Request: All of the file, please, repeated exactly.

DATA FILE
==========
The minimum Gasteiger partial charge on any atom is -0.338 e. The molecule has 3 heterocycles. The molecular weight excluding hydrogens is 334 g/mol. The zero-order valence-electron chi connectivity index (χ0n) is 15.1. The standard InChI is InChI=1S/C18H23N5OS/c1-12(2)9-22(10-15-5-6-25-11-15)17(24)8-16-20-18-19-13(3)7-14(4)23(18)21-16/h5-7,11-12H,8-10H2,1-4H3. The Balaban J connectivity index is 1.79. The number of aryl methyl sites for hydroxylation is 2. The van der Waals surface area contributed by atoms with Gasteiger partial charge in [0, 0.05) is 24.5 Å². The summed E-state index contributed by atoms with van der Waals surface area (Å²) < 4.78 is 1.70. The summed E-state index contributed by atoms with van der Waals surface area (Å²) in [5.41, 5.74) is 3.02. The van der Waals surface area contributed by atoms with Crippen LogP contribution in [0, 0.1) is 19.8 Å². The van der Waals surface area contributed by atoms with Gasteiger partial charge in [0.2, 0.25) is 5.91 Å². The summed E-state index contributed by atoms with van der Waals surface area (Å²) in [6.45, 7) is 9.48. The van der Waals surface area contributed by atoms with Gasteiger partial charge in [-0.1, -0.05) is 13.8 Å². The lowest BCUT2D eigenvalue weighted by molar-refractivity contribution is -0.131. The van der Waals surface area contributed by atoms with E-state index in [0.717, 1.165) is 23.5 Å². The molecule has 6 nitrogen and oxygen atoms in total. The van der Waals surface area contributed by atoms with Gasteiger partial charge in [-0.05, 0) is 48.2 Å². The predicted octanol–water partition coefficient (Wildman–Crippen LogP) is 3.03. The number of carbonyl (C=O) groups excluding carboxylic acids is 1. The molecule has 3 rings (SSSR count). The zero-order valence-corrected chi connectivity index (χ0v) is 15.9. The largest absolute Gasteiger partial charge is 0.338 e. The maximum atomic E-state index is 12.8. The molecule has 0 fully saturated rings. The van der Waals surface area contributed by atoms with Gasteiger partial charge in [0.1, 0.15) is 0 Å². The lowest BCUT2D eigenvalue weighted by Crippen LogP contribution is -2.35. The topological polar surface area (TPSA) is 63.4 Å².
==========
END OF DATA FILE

The minimum Gasteiger partial charge on any atom is -0.338 e. The molecule has 3 heterocycles. The molecular weight excluding hydrogens is 334 g/mol. The zero-order valence-electron chi connectivity index (χ0n) is 15.1. The standard InChI is InChI=1S/C18H23N5OS/c1-12(2)9-22(10-15-5-6-25-11-15)17(24)8-16-20-18-19-13(3)7-14(4)23(18)21-16/h5-7,11-12H,8-10H2,1-4H3. The Balaban J connectivity index is 1.79. The number of aryl methyl sites for hydroxylation is 2. The van der Waals surface area contributed by atoms with Gasteiger partial charge in [0, 0.05) is 24.5 Å². The summed E-state index contributed by atoms with van der Waals surface area (Å²) < 4.78 is 1.70. The summed E-state index contributed by atoms with van der Waals surface area (Å²) in [5.41, 5.74) is 3.02. The van der Waals surface area contributed by atoms with Crippen LogP contribution in [0, 0.1) is 19.8 Å². The van der Waals surface area contributed by atoms with Gasteiger partial charge in [0.2, 0.25) is 5.91 Å². The summed E-state index contributed by atoms with van der Waals surface area (Å²) in [6.45, 7) is 9.48. The van der Waals surface area contributed by atoms with Gasteiger partial charge in [-0.1, -0.05) is 13.8 Å². The lowest BCUT2D eigenvalue weighted by molar-refractivity contribution is -0.131. The van der Waals surface area contributed by atoms with E-state index in [0.717, 1.165) is 23.5 Å². The molecule has 6 nitrogen and oxygen atoms in total. The van der Waals surface area contributed by atoms with Gasteiger partial charge in [-0.05, 0) is 48.2 Å². The predicted octanol–water partition coefficient (Wildman–Crippen LogP) is 3.03. The number of carbonyl (C=O) groups excluding carboxylic acids is 1. The molecule has 3 rings (SSSR count). The zero-order valence-corrected chi connectivity index (χ0v) is 15.9. The largest absolute Gasteiger partial charge is 0.338 e. The maximum atomic E-state index is 12.8. The molecule has 0 fully saturated rings. The van der Waals surface area contributed by atoms with Gasteiger partial charge in [0.1, 0.15) is 0 Å². The lowest BCUT2D eigenvalue weighted by Crippen LogP contribution is -2.35. The topological polar surface area (TPSA) is 63.4 Å².